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Operation to liberate Mosul begins

dpadpa 16/10/2016

An operation is underway to liberate the Iraqi city of Mosul, the capital of Islamic State's so-called caliphate in Iraq.

The long-awaited operation to free the Iraqi city of Mosul from the Islamic State extremist organisation has begun, says Prime Minister Haider al-Abadi.

"Dear people of Iraq ... the hour of liberation has come and the moment of the great victory is near... I announce today the beginning of the operation to liberate the province of Nineveh," al-Abadi wrote on Facebook on Monday morning.

The United States says it's proud to stand with Iraq in the offensive to retake the capital of Islamic State's so-called caliphate in Iraq.

"Godspeed to the heroic Iraqi forces, Kurdish Peshmerga, and Ninewa volunteers. We are proud to stand with you in this historic operation," Brett McGurk, the US envoy to the coalition against Islamic State, said in a message on Twitter.

Mosul, which is located in Nineveh, is the country's second biggest city, the largest to have a mainly Sunni Arab population and the largest under the rule of the Sunni extremist group.

Islamic State overran the city in mid-2014 at the beginning of a lightning offensive that saw it seize swathes of Sunni Arab northern and western Iraq as Iraqi army and police units collapsed in the face of its onslaught.

It was from Mosul's Great Mosque that the group's leader, Abu Bakr al-Baghdadi, made a rare public speech weeks later, after his organisation proclaimed him the caliph entitled to the loyalty of all Muslims worldwide.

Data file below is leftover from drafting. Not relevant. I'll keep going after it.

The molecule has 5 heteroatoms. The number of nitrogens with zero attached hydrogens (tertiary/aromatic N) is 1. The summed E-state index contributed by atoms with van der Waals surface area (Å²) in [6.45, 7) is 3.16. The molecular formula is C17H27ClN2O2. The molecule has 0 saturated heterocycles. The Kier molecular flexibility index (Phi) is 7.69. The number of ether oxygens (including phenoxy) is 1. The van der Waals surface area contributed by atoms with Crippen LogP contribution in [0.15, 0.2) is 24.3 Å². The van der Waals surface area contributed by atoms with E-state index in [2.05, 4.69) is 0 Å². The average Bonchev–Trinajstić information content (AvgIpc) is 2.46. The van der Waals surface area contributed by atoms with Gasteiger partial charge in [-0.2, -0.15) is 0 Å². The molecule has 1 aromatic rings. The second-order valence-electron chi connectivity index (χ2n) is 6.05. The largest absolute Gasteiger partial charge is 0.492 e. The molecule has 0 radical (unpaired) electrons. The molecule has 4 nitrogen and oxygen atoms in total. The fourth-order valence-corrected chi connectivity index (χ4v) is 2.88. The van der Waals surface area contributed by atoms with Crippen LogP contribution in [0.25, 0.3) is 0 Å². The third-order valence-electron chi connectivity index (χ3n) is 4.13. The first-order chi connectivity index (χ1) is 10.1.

Al-Abadi's government, hoping to reverse the defeat of 2014, has assembled a large force around the city.

Army units, many of which have been reformed and intensively trained by the United States since then, are in place along with Kurdish Peshmerga troops and local Sunni militias.

More controversially, the powerful Shi'Ite militias who have played a key role in the fight against Islamic State elsewhere in Iraq are also to take part in the offensive.

Islamic State has suffered a string of losses in recent months at the hands of the increasingly effective Iraqi forces, and has also been steadily losing ground in neighbouring Syria to Kurdish forces and Turkish-backed rebels.

Its ability to hold on to territory seems to be declining, but few observers expect it to easily give up its main stronghold and the last remaining major Iraqi city under its sway.

Aid agencies say they are far from ready to cope with what the UN says may be a flood of 700,000 civilians fleeing fighting in the city.

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